U.S. Geological Survey
The Department of the Interior is eager to take every opportunity to cooperate with private parties in exploring fields of technology of particular interest to the Government. However, for the mutual benefit of all concerned, it has found certain precautions necessary in accepting unsolicited disclosures. Scientific and engineering research and development sponsored by the Department has given rise to numerous ideas which are being or have been worked on by the Government or its contractors. It is quite possible that some of the ideas and the results of such efforts might be similar to your proposal. Hence, in order to avoid any possible future confusion between your ideas and Government ideas, and to prevent any misunderstanding as to what rights and obligations are undertaken in this matter, the Department policy as to considering your disclosure is set forth below:
1. The Department will not disclose your idea to others without your permission except to the extent necessary for purposes of evaluation. Any such disclosure will contain the requirement that it not be revealed to others. However, the Government cannot be held liable for any unauthorized disclosure.
2. A full written disclosure, and a sketch or drawing (which need not be anything but a rough one provided it illustrates the idea so one skilled in the art can understand it), must be furnished to the Department so that it may determine whether or not it will be interested therein. If available, a patent application and drawing are preferred.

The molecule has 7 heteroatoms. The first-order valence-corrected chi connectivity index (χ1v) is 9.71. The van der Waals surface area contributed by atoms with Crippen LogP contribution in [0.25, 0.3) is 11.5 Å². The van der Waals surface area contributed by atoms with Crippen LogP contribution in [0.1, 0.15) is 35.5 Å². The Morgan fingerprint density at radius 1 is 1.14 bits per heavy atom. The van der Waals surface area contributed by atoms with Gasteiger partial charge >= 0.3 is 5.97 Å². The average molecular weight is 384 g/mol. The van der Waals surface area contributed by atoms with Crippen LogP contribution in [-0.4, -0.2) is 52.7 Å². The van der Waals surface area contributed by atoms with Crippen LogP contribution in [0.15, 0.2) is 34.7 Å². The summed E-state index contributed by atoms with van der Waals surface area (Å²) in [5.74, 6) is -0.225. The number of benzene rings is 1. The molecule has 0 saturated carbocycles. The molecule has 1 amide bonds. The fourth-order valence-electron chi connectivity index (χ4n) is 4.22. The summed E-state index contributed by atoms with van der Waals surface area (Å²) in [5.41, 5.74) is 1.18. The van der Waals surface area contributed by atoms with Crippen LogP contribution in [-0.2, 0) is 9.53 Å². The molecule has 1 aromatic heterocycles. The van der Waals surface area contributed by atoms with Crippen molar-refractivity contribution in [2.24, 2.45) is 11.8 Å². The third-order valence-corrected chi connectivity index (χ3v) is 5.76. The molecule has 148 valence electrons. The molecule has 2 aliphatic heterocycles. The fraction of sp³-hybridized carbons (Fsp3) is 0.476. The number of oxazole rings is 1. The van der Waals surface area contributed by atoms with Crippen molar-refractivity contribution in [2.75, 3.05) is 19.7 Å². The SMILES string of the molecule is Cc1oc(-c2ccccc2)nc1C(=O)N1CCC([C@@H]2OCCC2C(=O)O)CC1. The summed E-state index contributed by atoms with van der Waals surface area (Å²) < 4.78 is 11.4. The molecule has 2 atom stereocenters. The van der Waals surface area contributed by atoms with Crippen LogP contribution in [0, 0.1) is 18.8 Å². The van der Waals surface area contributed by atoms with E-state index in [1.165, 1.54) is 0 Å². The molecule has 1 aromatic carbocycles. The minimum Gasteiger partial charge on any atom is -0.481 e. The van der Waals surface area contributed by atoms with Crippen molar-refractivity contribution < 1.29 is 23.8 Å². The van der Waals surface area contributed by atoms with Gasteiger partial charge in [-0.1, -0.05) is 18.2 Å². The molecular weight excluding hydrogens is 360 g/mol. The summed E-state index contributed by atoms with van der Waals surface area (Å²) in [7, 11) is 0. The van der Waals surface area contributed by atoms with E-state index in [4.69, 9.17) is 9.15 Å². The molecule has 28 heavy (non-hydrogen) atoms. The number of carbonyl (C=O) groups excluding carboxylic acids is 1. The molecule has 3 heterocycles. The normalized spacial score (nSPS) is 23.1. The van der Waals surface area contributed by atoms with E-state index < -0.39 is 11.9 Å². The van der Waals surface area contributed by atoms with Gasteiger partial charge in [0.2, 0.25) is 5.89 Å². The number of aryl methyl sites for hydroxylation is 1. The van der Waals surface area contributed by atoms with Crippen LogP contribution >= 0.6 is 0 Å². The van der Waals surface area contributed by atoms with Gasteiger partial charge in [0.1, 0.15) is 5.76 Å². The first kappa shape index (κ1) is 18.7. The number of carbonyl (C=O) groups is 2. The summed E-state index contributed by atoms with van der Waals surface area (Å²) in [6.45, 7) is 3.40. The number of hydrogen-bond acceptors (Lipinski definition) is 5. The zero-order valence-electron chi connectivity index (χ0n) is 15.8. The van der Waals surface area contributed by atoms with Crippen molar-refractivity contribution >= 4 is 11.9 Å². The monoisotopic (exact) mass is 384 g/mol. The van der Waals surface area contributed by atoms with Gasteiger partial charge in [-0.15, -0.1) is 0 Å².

3. The Department cannot ordinarily return any descriptions, drawings, or other disclosures sent to it. Accordingly, you should keep a duplicate of any disclosure sent to the Department.
4. The Department is not under any obligation to reveal to you information of its own not generally available to the public in the general or specific field to which the disclosure relates.
5. To safeguard your interests, you should have the copy of your drawings and disclosures which you retain signed, dated and witnessed. Filing a patent application is strongly urged.
6. Any disclosure to the Department is made on the
understanding (a) that it assumes no obligation to do more than consider the
disclosure to the extent, in its judgment, the disclosure merits, (b) to
indicate whether or not it is interested, and (c) that you rely only on your
rights under the patent laws and that no agreement to compensate you is entered
into by reason of the Department considering your disclosure.
Contact for more information: Scott Morton
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